Evaluation of Nanoparticle-Based Therapy for Triple-Negative Breast Cancer using Cellometer Vision CBA

Introduction to Nanoparticle-Based Therapy for Triple-Negative Breast Cancer

Tia Harmon and Dr. Ruben Gonzalez-Perez from the Morehouse School of Medicine and Emory University utilized the imaging and analysis capabilities of the Cellometer Vision to investigate leptin peptide receptor antagonist-conjugated nanoparticles in order to inhibit leptin signaling, a key pathway that promotes growth and survival of triple-negative breast cancer (TNBC) cells. It was hypothesized that these nanoparticles would first stop the expression of leptin’s downstream target Notch, and would thereby increase the effectiveness of standard chemotherapeutic compounds in limiting tumor cell survival [1-4].

Materials and Methods

A human ER+ cell line (MCF-7) and TNBC cell line HCC1806 were cultured and exposed to various concentrations of sunitinib (SUT), paclitaxel (PTX), and doxorubicin (DOX), both alone (data not shown) and in combination with the leptin peptide receptor antagonist-conjugated nanoparticles (IONP-LPrA2). The Cellometer Vision CBA imaged and analyzed all samples for apoptosis as well as cell cycle in response to the various treatments.

HCC1806 cells were also treated with leptin alone or leptin plus IONP-LPrA2 for 24 hours before incubation with anti-Notch1, which the Cellometer Vision CBA used to evaluate Notch expression in those cultures.

Results

  • In combination with each of four chemotherapeutic agents, IONP-LPrA2 decreased cell survival when compared to the chemotherapeutic agent alone in both ER+ and TNBC cell cultures.

    Figure 1. The effect of IONP-LPrA2 in combination with chemotherapeutics on the survival of breast cancer cells HCC1806 and MCF-7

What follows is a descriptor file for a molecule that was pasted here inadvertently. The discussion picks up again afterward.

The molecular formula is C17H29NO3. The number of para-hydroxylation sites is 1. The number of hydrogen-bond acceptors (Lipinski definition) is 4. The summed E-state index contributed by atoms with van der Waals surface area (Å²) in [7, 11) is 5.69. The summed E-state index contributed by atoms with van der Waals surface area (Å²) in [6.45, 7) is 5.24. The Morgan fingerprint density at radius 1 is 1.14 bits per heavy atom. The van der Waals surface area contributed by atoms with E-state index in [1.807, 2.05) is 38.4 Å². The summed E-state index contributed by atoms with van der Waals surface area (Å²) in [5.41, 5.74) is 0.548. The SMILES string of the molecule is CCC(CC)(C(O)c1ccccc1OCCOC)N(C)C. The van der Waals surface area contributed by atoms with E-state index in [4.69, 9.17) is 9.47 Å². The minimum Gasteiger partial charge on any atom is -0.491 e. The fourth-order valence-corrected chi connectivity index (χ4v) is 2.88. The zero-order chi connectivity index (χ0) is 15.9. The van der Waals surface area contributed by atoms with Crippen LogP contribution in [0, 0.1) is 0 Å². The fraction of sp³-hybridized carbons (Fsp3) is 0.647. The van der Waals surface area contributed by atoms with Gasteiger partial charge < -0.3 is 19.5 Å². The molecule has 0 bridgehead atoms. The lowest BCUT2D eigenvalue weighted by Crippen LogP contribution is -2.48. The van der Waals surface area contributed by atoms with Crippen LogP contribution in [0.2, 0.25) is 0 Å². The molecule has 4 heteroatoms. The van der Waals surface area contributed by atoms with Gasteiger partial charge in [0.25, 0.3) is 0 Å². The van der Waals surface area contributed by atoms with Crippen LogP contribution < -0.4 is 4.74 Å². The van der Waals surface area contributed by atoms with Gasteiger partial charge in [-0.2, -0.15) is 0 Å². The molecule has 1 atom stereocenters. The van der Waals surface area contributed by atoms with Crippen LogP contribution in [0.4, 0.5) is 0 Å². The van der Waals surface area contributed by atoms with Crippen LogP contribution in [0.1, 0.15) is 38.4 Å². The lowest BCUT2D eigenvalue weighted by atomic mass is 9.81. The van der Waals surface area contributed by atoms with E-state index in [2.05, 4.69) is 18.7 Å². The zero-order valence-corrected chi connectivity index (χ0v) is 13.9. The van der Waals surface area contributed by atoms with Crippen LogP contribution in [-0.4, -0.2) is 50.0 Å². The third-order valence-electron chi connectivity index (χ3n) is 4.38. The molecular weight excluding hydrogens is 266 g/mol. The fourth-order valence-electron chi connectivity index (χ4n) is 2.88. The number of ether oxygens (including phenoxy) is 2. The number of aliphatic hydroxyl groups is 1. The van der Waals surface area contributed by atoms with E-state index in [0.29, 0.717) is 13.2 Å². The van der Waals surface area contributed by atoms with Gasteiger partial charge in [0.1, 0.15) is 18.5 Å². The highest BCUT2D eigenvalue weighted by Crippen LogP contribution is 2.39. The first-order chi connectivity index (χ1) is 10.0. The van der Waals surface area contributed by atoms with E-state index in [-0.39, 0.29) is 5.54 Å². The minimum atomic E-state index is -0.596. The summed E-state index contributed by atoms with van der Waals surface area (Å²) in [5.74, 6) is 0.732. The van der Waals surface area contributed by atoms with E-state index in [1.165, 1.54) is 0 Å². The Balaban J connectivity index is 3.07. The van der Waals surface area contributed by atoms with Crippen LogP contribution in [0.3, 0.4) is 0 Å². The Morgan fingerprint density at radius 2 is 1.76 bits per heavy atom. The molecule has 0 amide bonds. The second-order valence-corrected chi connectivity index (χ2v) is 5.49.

Figure 1. The effect of IONP-LPrA2 in combination with chemotherapeutics on the survival of breast cancer cells HCC1806 and MCF-7

  • Treating HCC1806 cells with leptin increased Notch expression.

    Figure 2. Leptin increased proliferation, survival, and the expression of Notch in HCC1806 cells.

    Figure 2. Leptin increased proliferation, survival, and the expression of Notch in HCC1806 cells.

  • Treating HCC1806 cells with leptin plus ION-LPrA2 abrogated leptin’s effect on Notch expression.

    ION-LPrA2 blocked the effect of leptin on HCC1806 cells

    Figure 2. ION-LPrA2 blocked the effect of leptin on HCC1806 cells

Conclusion

ION-LPrA2 has potential to be a novel adjuvant therapy in breast cancer, specifically in the cases of the more difficult to treat TNBC.

*Note:  the poster presentation outlining these experiments in more detail may be found here http://www.ejcancer.com/article/S0959-8049(14)70393-4/abstract

References

  1. Gonzalez, R.R. and P.C. Leavis, A peptide derived from the human leptin molecule is a potent inhibitor of the leptin receptor function in rabbit endometrial cells. Endocrine, 2003. 21(2): p. 185-95.
  2. Yang, L., et al., Receptor-targeted nanoparticles for in vivo imaging of breast cancer. Clin Cancer Res, 2009. 15(14): p. 4722-32.
  3. Guo, S., et al., Oncogenic role and therapeutic target of leptin signaling in breast cancer and cancer stem cells. Biochim Biophys Acta, 2012. 1825(2): p. 207-22.
  4. Schneiderman, R.S., et al., TTFields alone and in combination with chemotherapeutic agents effectively reduce the viability of MDR cell sub-lines that over-express ABC transporters. BMC Cancer, 2010. 10: p. 229.
By |2014-12-08T15:27:43+00:00December 8th, 2014|Categories: Cellometer User Publications|0 Comments

Leave A Comment